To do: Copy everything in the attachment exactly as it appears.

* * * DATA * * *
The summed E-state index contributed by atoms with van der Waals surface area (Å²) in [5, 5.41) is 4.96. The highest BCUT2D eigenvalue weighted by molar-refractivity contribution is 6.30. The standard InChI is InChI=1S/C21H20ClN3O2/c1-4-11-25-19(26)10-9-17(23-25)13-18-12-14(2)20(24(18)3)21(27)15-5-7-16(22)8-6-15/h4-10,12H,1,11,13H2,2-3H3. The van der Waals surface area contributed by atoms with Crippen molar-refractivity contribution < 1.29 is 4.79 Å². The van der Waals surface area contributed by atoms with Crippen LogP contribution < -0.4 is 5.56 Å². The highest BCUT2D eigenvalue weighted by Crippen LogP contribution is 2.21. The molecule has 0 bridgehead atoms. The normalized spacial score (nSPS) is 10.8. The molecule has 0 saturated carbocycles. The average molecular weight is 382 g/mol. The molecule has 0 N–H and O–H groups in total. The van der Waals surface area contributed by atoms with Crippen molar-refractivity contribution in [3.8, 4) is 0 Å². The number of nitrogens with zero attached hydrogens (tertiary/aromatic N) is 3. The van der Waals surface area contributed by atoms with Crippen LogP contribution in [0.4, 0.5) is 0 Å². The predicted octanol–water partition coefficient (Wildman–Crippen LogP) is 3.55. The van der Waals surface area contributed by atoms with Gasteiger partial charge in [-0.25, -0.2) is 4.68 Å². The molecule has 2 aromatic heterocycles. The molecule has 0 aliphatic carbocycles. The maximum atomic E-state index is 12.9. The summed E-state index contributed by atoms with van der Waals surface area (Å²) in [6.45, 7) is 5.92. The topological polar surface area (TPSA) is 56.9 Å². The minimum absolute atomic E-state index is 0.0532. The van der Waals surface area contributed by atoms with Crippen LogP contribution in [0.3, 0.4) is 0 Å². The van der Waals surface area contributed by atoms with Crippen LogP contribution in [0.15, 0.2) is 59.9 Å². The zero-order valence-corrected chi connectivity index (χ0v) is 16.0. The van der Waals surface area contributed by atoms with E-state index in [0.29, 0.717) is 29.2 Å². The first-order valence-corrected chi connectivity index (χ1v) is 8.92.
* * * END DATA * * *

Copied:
The summed E-state index contributed by atoms with van der Waals surface area (Å²) in [5, 5.41) is 4.96. The highest BCUT2D eigenvalue weighted by molar-refractivity contribution is 6.30. The standard InChI is InChI=1S/C21H20ClN3O2/c1-4-11-25-19(26)10-9-17(23-25)13-18-12-14(2)20(24(18)3)21(27)15-5-7-16(22)8-6-15/h4-10,12H,1,11,13H2,2-3H3. The van der Waals surface area contributed by atoms with Crippen molar-refractivity contribution < 1.29 is 4.79 Å². The van der Waals surface area contributed by atoms with Crippen LogP contribution < -0.4 is 5.56 Å². The highest BCUT2D eigenvalue weighted by Crippen LogP contribution is 2.21. The molecule has 0 bridgehead atoms. The normalized spacial score (nSPS) is 10.8. The molecule has 0 saturated carbocycles. The average molecular weight is 382 g/mol. The molecule has 0 N–H and O–H groups in total. The van der Waals surface area contributed by atoms with Crippen molar-refractivity contribution in [3.8, 4) is 0 Å². The number of nitrogens with zero attached hydrogens (tertiary/aromatic N) is 3. The van der Waals surface area contributed by atoms with Crippen LogP contribution in [0.4, 0.5) is 0 Å². The predicted octanol–water partition coefficient (Wildman–Crippen LogP) is 3.55. The van der Waals surface area contributed by atoms with Gasteiger partial charge in [-0.25, -0.2) is 4.68 Å². The molecule has 2 aromatic heterocycles. The molecule has 0 aliphatic carbocycles. The maximum atomic E-state index is 12.9. The summed E-state index contributed by atoms with van der Waals surface area (Å²) in [6.45, 7) is 5.92. The topological polar surface area (TPSA) is 56.9 Å². The minimum absolute atomic E-state index is 0.0532. The van der Waals surface area contributed by atoms with Crippen LogP contribution in [0.3, 0.4) is 0 Å². The van der Waals surface area contributed by atoms with Crippen LogP contribution in [0.15, 0.2) is 59.9 Å². The zero-order valence-corrected chi connectivity index (χ0v) is 16.0. The van der Waals surface area contributed by atoms with E-state index in [0.29, 0.717) is 29.2 Å². The first-order valence-corrected chi connectivity index (χ1v) is 8.92.